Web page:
With an Eastern Conference opponent yet to be determined, it’s impossible to break down individual matchups and schematic advantages. But what we know is that both the Indiana Pacers and Miami Heat have the talent to compete with the class of the Western Conference in a seven-game series.
For the Spurs to add another title to their impressive trophy case, they’ll need to play elite basketball on the sport’s biggest stage.
The Spurs are no strangers to doing just that.
With a sweep of the Kobe Bryant-less Los Angeles Lakers in the first round and a 4-2 series win over the upstart Golden State Warriors in the conference semifinals, San Antonio proved it wasn’t yet ready to relinquish its throne as the NBA’s preeminent franchise. It would have to get past the Memphis Grizzlies first, however.
Memphis entered the conference finals a legitimate challenger to upend the No. 2 Spurs in a seven-game series. With upset wins over both the Los Angeles Clippers and Oklahoma City Thunder, the Grizzlies had plenty of momentum on their side and an NBA Finals appearance in their sights.
It took San Antonio just four short games to end that discussion.
Despite some terrific performances from Marc Gasol and Mike Conley, Memphis was unable to slow Tony Parker and the Spurs, never able to sustain enough momentum to take down the West’s most experienced squad. When all was said and done, San Antonio was on its way to a long rest and an NBA Finals matchup that should prove to be a tremendous series, regardless of the opponent.
Let’s take a look at what has made San Antonio so dominant in the playoffs and break down the team’s keys to victory in the NBA Finals.
It seems almost absurd to put the words “focus” and “Spurs” in the same sentence when talking about keys to victory, but there are far too many examples of teams suffering from a long layoff that leaves them rusty and unready for another seven-game series.
A veteran group led by Parker, Tim Duncan and Manu Ginobili shouldn’t be in any danger of succumbing to those same pitfalls.
Still, stranger things have happened.
For San Antonio, focus will be critical to taking down either Miami or Indiana in the NBA Finals. With a 10-day layoff between their Game 4 victory and Game 1 of the finals, the Spurs will have plenty of time to rest and recover. But they’ll also have time to become complacent and unprepared.
Gregg Popovich is one of the best motivators in the game, and if he does his job—and Duncan, Parker and Ginobili do their part—getting fired up for Game 1 shouldn’t be much of a challenge. Theoretically, of course.
Balance, Balance and More Balance
The Heat and Pacers each present interesting matchups for the Spurs, but the same holds true against both opponents: balance wins ballgames.
The Spurs have gotten several huge performances from Parker this postseason, but relying on the league’s most underrated player against the Heat would be foolish considering their ineptitude in the paint.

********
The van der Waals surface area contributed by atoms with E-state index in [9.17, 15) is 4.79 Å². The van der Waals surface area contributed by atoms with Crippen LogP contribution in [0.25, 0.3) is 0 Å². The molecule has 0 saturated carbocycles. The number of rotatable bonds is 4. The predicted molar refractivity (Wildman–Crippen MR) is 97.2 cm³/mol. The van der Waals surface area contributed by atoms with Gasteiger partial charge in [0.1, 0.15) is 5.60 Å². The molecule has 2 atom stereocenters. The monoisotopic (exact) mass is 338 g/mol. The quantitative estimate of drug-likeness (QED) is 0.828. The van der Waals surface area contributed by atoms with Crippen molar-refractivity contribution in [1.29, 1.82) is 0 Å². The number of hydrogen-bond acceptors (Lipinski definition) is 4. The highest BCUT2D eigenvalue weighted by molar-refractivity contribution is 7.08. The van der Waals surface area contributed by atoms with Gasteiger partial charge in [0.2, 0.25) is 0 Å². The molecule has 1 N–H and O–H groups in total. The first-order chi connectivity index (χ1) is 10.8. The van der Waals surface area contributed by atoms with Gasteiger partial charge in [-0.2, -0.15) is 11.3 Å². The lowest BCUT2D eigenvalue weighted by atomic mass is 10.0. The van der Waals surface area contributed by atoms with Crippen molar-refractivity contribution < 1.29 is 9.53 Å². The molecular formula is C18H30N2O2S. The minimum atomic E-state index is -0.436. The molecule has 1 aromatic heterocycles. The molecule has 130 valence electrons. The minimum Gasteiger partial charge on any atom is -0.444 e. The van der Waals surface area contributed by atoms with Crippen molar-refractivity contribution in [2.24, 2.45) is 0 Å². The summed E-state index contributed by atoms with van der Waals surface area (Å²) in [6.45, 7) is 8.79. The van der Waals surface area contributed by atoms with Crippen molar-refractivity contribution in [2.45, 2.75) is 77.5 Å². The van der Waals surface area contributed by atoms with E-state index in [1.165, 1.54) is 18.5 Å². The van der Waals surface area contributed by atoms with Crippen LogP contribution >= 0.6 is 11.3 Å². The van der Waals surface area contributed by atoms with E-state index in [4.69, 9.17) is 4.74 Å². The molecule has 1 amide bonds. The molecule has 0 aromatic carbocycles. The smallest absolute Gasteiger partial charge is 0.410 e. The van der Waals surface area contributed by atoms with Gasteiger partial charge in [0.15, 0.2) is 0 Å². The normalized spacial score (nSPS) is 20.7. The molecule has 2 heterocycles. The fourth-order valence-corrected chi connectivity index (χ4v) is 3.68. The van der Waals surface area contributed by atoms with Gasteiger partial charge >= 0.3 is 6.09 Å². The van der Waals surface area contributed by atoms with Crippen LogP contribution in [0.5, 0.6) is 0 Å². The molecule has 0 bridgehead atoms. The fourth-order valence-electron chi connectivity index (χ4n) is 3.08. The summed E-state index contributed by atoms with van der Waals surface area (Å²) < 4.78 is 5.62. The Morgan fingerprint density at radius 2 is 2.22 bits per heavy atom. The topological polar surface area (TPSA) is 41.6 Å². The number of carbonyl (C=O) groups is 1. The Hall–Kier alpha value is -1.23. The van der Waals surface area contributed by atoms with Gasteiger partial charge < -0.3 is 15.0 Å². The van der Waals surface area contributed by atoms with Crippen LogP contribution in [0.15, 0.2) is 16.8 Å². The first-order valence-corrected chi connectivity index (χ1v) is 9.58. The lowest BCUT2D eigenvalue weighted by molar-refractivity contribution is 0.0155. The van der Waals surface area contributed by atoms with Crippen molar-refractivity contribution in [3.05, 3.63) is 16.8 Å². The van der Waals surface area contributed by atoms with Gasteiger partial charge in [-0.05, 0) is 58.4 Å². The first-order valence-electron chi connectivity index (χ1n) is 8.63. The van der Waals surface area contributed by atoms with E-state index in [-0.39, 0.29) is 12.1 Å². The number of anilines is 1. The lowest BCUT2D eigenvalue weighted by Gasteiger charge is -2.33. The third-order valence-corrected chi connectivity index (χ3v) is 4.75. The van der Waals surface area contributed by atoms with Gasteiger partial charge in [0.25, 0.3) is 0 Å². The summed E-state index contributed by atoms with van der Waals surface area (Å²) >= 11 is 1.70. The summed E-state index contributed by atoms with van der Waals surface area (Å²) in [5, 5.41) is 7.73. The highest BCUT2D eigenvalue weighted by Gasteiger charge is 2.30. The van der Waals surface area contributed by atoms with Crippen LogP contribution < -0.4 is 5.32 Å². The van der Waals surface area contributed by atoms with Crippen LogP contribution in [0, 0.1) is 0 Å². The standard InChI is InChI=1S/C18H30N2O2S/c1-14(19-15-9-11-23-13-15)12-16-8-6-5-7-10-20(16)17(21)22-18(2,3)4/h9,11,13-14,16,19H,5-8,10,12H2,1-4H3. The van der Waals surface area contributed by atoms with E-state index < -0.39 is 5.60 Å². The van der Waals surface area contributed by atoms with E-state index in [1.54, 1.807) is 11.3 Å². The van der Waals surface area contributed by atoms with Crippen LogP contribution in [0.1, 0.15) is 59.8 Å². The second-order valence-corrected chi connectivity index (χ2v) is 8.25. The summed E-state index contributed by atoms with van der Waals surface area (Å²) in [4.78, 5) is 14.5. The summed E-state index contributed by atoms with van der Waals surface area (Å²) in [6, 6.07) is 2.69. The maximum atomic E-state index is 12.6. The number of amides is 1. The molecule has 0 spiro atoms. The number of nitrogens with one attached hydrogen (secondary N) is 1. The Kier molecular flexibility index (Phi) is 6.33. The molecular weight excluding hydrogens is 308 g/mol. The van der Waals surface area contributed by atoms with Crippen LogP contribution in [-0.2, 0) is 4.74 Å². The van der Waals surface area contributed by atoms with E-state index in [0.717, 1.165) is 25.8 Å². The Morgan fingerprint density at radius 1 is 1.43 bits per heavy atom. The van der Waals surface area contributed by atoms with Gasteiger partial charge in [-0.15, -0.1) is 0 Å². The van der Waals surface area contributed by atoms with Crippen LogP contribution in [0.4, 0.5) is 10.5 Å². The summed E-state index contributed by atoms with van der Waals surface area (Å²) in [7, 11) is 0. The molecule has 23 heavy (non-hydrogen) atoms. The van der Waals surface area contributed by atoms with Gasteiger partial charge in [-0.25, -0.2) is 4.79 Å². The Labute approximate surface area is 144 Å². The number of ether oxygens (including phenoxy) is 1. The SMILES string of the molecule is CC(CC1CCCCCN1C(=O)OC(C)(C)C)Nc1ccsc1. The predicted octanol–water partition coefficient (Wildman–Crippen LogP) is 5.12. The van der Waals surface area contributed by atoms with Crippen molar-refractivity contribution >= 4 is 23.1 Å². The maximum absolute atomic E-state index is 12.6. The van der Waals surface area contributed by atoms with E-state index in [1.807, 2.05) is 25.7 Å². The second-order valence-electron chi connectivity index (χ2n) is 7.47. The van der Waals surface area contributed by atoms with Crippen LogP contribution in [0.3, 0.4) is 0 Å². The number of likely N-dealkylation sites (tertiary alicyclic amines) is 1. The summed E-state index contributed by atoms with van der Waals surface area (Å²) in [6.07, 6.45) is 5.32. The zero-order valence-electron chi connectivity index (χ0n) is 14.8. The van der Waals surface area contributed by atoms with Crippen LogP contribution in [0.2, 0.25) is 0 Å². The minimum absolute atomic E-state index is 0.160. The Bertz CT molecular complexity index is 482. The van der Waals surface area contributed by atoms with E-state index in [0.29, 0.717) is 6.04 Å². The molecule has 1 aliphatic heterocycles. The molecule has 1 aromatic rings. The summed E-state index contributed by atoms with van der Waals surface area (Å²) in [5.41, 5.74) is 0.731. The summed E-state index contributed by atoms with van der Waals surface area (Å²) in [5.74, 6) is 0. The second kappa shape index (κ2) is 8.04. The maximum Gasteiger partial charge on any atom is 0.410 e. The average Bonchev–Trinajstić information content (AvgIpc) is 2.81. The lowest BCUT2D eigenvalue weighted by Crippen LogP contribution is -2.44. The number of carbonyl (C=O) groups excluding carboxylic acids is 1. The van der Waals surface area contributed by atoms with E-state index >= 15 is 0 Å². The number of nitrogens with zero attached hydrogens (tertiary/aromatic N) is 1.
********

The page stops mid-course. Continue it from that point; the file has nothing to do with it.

Conversely, Indiana has struggled to contain Miami along the perimeter in its conference finals series, but it has routinely bullied Miami in the paint. Both teams play a very different style of basketball.
So why balance it out? Beat up on Miami under the hoop and attack Indiana from the perimeter. Easy.
In the NBA, predictability can be deadly, especially against coaches that have had to adapt their game plans all offseason to adjust to very different playing styles. If the Spurs can’t establish offensive balance in the finals, either potential opponent is going to find a way to adapt.
The Spurs have been dominant this postseason, but they’ve also been somewhat predictable at the offensive end. If San Antonio is going to bring home another title this year, it will have to keep its opponents on their toes with a healthy dose of physicality in the paint and Parker on the perimeter.
Defense Wins Championships
It’s an old cliché, but when discussing an actual championship series, free passes can be handed out.
Defense does in fact win championships, especially when four wins are all that stand in the way of hoisting a championship trophy.
The Spurs are terrific at taking away their opponents’ greatest strengths, whether in the paint, along the perimeter or in shutting down a team’s best scorer. If the Spurs face Miami, the final option may not be all that practical, but they certainly have the defensive acumen to limit the damage.
Through three playoff series, San Antonio has held opponents to just 91.5 points per contest and 42 percent shooting from the field. Given both Miami’s and Indiana’s inconsistency from the floor at times in their series, San Antonio won’t have to do much out of the ordinary to limit the damage in the finals.
But that seems to be the formula for the savvy Spurs. If they continue doing what they’ve done throughout the playoffs, the Eastern Conference representative could be in for a rough NBA Finals matchup.
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